The UK has witnessed a rapid rise in the number of start-ups in recent years. But the number of new female entrepreneurs in the UK has risen far faster than men in the past decade.
New research from Aston University using data from the Global Entrepreneurship Monitor (GEM) also reveals that there are large disparities between different parts of the country when it comes to this ‘enterprise gap’.
The GEM data shows that between 2003-6 and 2013-16, the proportion of women that went into business rose by 45 per cent, compared to just 27 per cent among men. Overall, however, men are still nearly twice as likely to be entrepreneurs (10.4 per cent of men versus 5.5 per cent of women).
Women in the South East are the most likely to take the plunge, with seven per cent describing themselves as early-stage entrepreneurs. By contrast, just 2.8 per cent of women in the North East fall into this category. Most regions saw sizeable jumps in the proportion of female entrepreneurs over the past decade, but in the South West and North East the proportion fell.
The region with the closest gender parity is the West Midlands, where there are 74 new female entrepreneurs for every 100 males, compared to just 33 in the North West. Researchers have suggested these regional differences may be partly explained by the presence of higher numbers of graduates and mobile individuals including international migrants.
Across both sexes, the 2016 UK early-stage entrepreneurship rate was significantly higher than 2015, and again exceeded the previous long-run rate of around six per cent which prevailed until 2010. The UK rate of 8.8 per cent compares favourably to France (5.3 per cent) and Germany (4.6 per cent) – confirming the UK as the start-up capital of Europe. But this is still significantly lower than that of the US (12.6 per cent).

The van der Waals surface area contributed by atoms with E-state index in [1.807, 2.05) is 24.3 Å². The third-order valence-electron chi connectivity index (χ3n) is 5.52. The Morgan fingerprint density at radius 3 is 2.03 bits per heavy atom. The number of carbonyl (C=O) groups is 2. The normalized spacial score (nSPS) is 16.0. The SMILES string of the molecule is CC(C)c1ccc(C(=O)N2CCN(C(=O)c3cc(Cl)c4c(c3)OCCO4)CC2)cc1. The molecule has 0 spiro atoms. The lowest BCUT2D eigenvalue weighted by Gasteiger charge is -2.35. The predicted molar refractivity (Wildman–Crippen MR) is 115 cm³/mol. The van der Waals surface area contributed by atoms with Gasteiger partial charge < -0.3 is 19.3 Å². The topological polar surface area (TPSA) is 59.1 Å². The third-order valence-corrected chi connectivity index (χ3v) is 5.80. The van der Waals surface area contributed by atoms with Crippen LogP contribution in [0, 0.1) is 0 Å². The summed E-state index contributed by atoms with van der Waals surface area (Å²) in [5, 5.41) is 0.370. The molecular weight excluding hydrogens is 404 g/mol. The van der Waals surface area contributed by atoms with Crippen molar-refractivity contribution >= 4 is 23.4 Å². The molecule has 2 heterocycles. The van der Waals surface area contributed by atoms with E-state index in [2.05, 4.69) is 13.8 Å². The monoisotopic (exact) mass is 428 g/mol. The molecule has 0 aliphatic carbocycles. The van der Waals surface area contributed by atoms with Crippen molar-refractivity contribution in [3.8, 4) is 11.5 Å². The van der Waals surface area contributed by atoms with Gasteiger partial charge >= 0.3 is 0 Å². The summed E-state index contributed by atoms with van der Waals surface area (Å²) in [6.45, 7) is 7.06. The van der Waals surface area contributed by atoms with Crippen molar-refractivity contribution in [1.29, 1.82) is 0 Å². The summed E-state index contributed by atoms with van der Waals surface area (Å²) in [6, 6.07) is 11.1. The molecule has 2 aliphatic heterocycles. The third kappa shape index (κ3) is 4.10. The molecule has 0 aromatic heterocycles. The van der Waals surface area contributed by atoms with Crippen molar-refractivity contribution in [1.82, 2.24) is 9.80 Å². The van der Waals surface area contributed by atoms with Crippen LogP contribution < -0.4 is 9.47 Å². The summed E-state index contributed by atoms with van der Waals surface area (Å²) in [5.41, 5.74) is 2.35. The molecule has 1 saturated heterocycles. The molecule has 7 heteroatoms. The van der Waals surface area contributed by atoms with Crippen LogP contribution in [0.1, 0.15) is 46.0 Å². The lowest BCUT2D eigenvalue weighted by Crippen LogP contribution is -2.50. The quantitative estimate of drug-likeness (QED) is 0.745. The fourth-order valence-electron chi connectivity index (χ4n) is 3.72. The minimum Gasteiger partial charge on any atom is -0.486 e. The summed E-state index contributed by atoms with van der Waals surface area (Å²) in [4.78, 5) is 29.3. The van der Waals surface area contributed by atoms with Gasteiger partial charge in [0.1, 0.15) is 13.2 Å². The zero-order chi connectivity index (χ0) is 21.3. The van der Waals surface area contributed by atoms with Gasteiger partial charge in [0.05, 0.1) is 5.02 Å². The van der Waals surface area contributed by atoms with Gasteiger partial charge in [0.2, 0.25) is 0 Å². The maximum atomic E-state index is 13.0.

At the global level, the UK’s rates of female early-stage entrepreneurship remain well below many other advanced economies. Canada has the highest absolute rate of female early-stage entrepreneurs at 11.6 per cent, while Spain has the closest male/female ratio of any developed economy, with 74 Spanish women entrepreneurs for every 100 men, compared to 53 for the UK.
Many developing economies display even higher rates of female entrepreneurship. In Ecuador, 31.9 per cent of women are entrepreneurs, while other Latin American and South East Asian nations dominate the top spots. Indonesia and Brazil are the only GEM-participant countries where there are more female entrepreneurs than male.
Dr Karen Bonner, senior researcher at Aston Business School, said the reasons behind the continuing disparity between male and female entrepreneurship rates were complex.
Bonner adds, ‘On the one hand, we could point to different societal expectations, with women still taking on the bulk of unpaid caring roles and entrepreneurship still stereotyped as a ‘male’ career choice in our wider culture.
‘When asked why they started their business women are significantly more likely to cite ‘greater flexibility for my personal and family life’ and the desire for ‘freedom to adapt my own approach to work’ than men. But despite these differences, and controlling for other factors like sector, age and start-up capital, both men and women display similar levels of ambition when it comes to growing their businesses.’
She says, ‘We also observe a tendency for women generally to be more risk-averse which may make them self-select out of entrepreneurship, particularly in places where there are ‘safer’ employment options that allow them to work more flexibly around caring responsibilities. This would help to explain why places like Northern Ireland and the North East of England, with relatively high proportions of public sector jobs, have low start-up rates for both men and women.’